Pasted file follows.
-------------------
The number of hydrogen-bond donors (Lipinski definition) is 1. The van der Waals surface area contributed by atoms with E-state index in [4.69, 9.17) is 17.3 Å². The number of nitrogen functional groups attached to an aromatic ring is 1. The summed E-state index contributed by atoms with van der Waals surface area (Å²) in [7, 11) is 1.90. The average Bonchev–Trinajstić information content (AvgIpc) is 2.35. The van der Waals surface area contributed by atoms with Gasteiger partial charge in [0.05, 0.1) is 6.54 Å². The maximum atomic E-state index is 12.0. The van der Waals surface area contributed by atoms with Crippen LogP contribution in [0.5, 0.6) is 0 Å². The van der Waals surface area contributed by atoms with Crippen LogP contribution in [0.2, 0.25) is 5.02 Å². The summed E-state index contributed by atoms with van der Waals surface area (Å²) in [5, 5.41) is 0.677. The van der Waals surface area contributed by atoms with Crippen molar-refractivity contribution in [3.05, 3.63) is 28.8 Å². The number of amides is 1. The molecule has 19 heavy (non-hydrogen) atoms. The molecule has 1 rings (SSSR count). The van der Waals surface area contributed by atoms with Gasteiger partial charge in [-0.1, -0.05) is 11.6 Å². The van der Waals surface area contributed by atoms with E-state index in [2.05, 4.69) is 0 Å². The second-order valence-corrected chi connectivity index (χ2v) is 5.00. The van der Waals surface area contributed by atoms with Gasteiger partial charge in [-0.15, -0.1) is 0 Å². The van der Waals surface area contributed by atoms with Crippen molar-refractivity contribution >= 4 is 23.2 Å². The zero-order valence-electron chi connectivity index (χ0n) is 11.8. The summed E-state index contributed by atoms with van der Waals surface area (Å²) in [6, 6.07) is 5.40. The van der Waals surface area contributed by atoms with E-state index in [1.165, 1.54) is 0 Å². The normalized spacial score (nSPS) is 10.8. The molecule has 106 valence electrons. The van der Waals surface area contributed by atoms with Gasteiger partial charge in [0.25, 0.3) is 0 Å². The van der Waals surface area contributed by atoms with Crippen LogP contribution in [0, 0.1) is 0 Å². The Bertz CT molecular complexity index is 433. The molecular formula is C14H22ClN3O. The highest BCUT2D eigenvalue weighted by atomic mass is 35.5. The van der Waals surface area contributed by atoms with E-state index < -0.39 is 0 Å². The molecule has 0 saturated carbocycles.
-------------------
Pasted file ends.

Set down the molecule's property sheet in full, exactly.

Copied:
The number of hydrogen-bond donors (Lipinski definition) is 1. The van der Waals surface area contributed by atoms with E-state index in [4.69, 9.17) is 17.3 Å². The number of nitrogen functional groups attached to an aromatic ring is 1. The summed E-state index contributed by atoms with van der Waals surface area (Å²) in [7, 11) is 1.90. The average Bonchev–Trinajstić information content (AvgIpc) is 2.35. The van der Waals surface area contributed by atoms with Gasteiger partial charge in [0.05, 0.1) is 6.54 Å². The maximum atomic E-state index is 12.0. The van der Waals surface area contributed by atoms with Crippen LogP contribution in [0.5, 0.6) is 0 Å². The van der Waals surface area contributed by atoms with Crippen LogP contribution in [0.2, 0.25) is 5.02 Å². The summed E-state index contributed by atoms with van der Waals surface area (Å²) in [5, 5.41) is 0.677. The van der Waals surface area contributed by atoms with Crippen molar-refractivity contribution in [3.05, 3.63) is 28.8 Å². The number of amides is 1. The molecule has 19 heavy (non-hydrogen) atoms. The molecule has 1 rings (SSSR count). The van der Waals surface area contributed by atoms with Gasteiger partial charge in [-0.1, -0.05) is 11.6 Å². The van der Waals surface area contributed by atoms with E-state index in [2.05, 4.69) is 0 Å². The second-order valence-corrected chi connectivity index (χ2v) is 5.00. The van der Waals surface area contributed by atoms with Gasteiger partial charge in [-0.15, -0.1) is 0 Å². The van der Waals surface area contributed by atoms with Crippen molar-refractivity contribution >= 4 is 23.2 Å². The zero-order valence-electron chi connectivity index (χ0n) is 11.8. The summed E-state index contributed by atoms with van der Waals surface area (Å²) in [6, 6.07) is 5.40. The van der Waals surface area contributed by atoms with E-state index in [1.165, 1.54) is 0 Å². The normalized spacial score (nSPS) is 10.8. The molecule has 106 valence electrons. The van der Waals surface area contributed by atoms with Gasteiger partial charge in [0.25, 0.3) is 0 Å². The van der Waals surface area contributed by atoms with Crippen LogP contribution in [0, 0.1) is 0 Å². The Bertz CT molecular complexity index is 433. The molecular formula is C14H22ClN3O. The highest BCUT2D eigenvalue weighted by atomic mass is 35.5. The van der Waals surface area contributed by atoms with E-state index < -0.39 is 0 Å². The molecule has 0 saturated carbocycles.